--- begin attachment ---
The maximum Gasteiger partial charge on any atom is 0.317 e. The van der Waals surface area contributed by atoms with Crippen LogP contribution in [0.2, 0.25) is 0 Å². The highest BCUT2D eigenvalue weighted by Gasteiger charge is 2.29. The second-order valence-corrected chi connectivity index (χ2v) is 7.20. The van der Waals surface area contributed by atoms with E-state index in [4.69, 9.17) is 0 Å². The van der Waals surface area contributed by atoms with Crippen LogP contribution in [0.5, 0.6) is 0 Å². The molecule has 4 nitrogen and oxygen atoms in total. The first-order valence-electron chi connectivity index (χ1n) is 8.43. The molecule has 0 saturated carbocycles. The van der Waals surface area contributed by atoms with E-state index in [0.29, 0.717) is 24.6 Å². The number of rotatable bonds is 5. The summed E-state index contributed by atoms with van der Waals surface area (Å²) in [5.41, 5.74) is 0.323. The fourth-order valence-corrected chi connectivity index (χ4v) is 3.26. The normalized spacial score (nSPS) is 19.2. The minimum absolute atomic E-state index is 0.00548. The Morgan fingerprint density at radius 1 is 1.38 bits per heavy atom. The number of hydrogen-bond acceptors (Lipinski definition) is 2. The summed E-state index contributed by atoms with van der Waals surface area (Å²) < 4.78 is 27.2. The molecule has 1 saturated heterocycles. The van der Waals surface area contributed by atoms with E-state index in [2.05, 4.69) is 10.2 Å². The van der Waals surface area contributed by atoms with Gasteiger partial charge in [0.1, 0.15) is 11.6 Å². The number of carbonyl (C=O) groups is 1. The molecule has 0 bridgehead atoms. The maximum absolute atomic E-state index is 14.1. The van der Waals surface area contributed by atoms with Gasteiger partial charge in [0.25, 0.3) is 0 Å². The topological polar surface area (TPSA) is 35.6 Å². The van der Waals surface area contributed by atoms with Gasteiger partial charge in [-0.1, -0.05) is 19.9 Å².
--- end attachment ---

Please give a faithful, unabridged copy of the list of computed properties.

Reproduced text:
The maximum Gasteiger partial charge on any atom is 0.317 e. The van der Waals surface area contributed by atoms with Crippen LogP contribution in [0.2, 0.25) is 0 Å². The highest BCUT2D eigenvalue weighted by Gasteiger charge is 2.29. The second-order valence-corrected chi connectivity index (χ2v) is 7.20. The van der Waals surface area contributed by atoms with E-state index in [4.69, 9.17) is 0 Å². The van der Waals surface area contributed by atoms with Crippen LogP contribution in [0.5, 0.6) is 0 Å². The molecule has 4 nitrogen and oxygen atoms in total. The first-order valence-electron chi connectivity index (χ1n) is 8.43. The molecule has 0 saturated carbocycles. The van der Waals surface area contributed by atoms with E-state index in [0.29, 0.717) is 24.6 Å². The number of rotatable bonds is 5. The summed E-state index contributed by atoms with van der Waals surface area (Å²) in [5.41, 5.74) is 0.323. The fourth-order valence-corrected chi connectivity index (χ4v) is 3.26. The normalized spacial score (nSPS) is 19.2. The minimum absolute atomic E-state index is 0.00548. The Morgan fingerprint density at radius 1 is 1.38 bits per heavy atom. The number of hydrogen-bond acceptors (Lipinski definition) is 2. The summed E-state index contributed by atoms with van der Waals surface area (Å²) < 4.78 is 27.2. The molecule has 1 saturated heterocycles. The van der Waals surface area contributed by atoms with E-state index in [2.05, 4.69) is 10.2 Å². The van der Waals surface area contributed by atoms with Gasteiger partial charge in [0.1, 0.15) is 11.6 Å². The number of carbonyl (C=O) groups is 1. The molecule has 0 bridgehead atoms. The maximum absolute atomic E-state index is 14.1. The van der Waals surface area contributed by atoms with Gasteiger partial charge in [0.25, 0.3) is 0 Å². The topological polar surface area (TPSA) is 35.6 Å². The van der Waals surface area contributed by atoms with Gasteiger partial charge in [-0.1, -0.05) is 19.9 Å².